Baker's Dozen

Artists discuss the 13 records that shaped their lives

3. David BowieYoung Americans

The first Bowie record I heard was Ashes To Ashes but the first I really loved was Absolute Beginners, just because of Patsy Kensit, who I was obsessed with. If he was good enough for Patsy, well, you know. She was my conduit to becoming a proper Bowie fan. Then throughout my teens and early 20s I worked my way through the older stuff. Obviously because I’m a bit of a soul-boy, I fell for Young Americans. I love it sonically, that infinite possibility you can feel on that record. And I loved that he was working with Luther Vandross. I wrote a couple of short stories, Projections I and II for an anthology after Bowie died but was never published. One was based on an imaginary conversation between Bowie and Luther, sitting in a cafe talking about themselves. It’s narrated by Luther and all about him having imposter syndrome. What’s he doing with this person? It’s written from the understanding of Bowie being this slightly otherworldly figure you could relate to without ever quite understanding. That relationship fascinated me. There was a point in the early noughties where Bowie signed to Columbia for a couple of albums. He was doing gigs and all the Bowie heads at the label were absolutely losing their shit. Everyone was clambering to go and meet him. I wasn’t really at that level so I couldn’t push my way forward over 50-year-old men who’d literally grown-up seeing Ziggy Stardust. If it had been Patsy, obviously I would’ve been front row, stepping over everyone.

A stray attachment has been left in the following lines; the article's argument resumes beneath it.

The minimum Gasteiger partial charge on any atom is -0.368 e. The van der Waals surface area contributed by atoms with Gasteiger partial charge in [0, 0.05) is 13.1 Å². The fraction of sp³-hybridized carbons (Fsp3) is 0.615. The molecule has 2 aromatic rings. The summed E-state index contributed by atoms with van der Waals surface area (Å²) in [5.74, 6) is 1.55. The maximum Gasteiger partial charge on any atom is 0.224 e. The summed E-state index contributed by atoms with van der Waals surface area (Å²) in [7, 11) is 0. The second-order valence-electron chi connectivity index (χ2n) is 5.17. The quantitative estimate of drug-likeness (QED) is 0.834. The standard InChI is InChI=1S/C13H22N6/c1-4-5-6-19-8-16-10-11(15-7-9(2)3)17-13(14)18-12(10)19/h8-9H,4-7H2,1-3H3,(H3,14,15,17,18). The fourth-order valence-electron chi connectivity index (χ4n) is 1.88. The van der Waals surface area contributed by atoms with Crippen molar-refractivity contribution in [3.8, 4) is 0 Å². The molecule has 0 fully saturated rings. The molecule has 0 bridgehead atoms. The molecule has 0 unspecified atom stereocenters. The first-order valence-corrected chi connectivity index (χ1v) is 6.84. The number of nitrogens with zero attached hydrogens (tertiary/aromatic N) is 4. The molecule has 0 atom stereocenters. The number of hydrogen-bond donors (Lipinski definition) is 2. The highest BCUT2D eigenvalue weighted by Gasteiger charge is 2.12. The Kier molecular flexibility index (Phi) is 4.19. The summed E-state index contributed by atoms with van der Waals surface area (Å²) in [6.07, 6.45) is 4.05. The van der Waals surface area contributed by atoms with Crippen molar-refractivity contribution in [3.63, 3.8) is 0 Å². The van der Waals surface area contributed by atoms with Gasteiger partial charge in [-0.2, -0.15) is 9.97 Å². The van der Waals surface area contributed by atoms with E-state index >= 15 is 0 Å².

Selected in other Baker’s Dozens: Elias Rønnenfelt
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